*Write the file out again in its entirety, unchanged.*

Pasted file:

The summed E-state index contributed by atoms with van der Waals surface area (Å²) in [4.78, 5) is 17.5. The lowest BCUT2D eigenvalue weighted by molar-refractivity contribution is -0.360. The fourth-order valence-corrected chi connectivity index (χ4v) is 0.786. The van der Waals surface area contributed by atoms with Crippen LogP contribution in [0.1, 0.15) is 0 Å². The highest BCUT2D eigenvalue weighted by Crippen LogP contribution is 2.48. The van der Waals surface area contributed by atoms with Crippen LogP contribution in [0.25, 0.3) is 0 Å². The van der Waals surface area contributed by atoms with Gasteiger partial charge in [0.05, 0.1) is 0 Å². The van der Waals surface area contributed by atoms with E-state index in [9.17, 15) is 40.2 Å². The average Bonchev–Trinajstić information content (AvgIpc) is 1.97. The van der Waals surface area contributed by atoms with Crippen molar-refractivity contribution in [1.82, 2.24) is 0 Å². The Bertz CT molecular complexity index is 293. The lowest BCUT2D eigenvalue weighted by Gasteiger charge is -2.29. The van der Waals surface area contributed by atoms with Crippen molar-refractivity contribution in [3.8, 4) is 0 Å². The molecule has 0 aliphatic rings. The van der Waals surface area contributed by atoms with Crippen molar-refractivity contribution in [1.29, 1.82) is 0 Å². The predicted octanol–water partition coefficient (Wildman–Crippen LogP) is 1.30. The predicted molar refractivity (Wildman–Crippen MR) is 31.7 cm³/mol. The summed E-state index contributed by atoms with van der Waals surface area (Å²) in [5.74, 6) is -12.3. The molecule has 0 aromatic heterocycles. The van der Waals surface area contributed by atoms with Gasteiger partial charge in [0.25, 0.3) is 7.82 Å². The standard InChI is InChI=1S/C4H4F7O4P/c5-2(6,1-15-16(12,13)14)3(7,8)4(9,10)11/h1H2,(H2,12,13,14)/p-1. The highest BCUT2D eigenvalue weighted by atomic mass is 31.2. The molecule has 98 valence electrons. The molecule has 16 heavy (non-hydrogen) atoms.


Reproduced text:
The summed E-state index contributed by atoms with van der Waals surface area (Å²) in [4.78, 5) is 17.5. The lowest BCUT2D eigenvalue weighted by molar-refractivity contribution is -0.360. The fourth-order valence-corrected chi connectivity index (χ4v) is 0.786. The van der Waals surface area contributed by atoms with Crippen LogP contribution in [0.1, 0.15) is 0 Å². The highest BCUT2D eigenvalue weighted by Crippen LogP contribution is 2.48. The van der Waals surface area contributed by atoms with Crippen LogP contribution in [0.25, 0.3) is 0 Å². The van der Waals surface area contributed by atoms with Gasteiger partial charge in [0.05, 0.1) is 0 Å². The van der Waals surface area contributed by atoms with E-state index in [9.17, 15) is 40.2 Å². The average Bonchev–Trinajstić information content (AvgIpc) is 1.97. The van der Waals surface area contributed by atoms with Crippen molar-refractivity contribution in [1.82, 2.24) is 0 Å². The Bertz CT molecular complexity index is 293. The lowest BCUT2D eigenvalue weighted by Gasteiger charge is -2.29. The van der Waals surface area contributed by atoms with Crippen molar-refractivity contribution in [3.8, 4) is 0 Å². The molecule has 0 aliphatic rings. The van der Waals surface area contributed by atoms with Crippen molar-refractivity contribution in [1.29, 1.82) is 0 Å². The predicted octanol–water partition coefficient (Wildman–Crippen LogP) is 1.30. The predicted molar refractivity (Wildman–Crippen MR) is 31.7 cm³/mol. The summed E-state index contributed by atoms with van der Waals surface area (Å²) in [5.74, 6) is -12.3. The molecule has 0 aromatic heterocycles. The van der Waals surface area contributed by atoms with Gasteiger partial charge in [0.25, 0.3) is 7.82 Å². The standard InChI is InChI=1S/C4H4F7O4P/c5-2(6,1-15-16(12,13)14)3(7,8)4(9,10)11/h1H2,(H2,12,13,14)/p-1. The highest BCUT2D eigenvalue weighted by atomic mass is 31.2. The molecule has 98 valence electrons. The molecule has 16 heavy (non-hydrogen) atoms.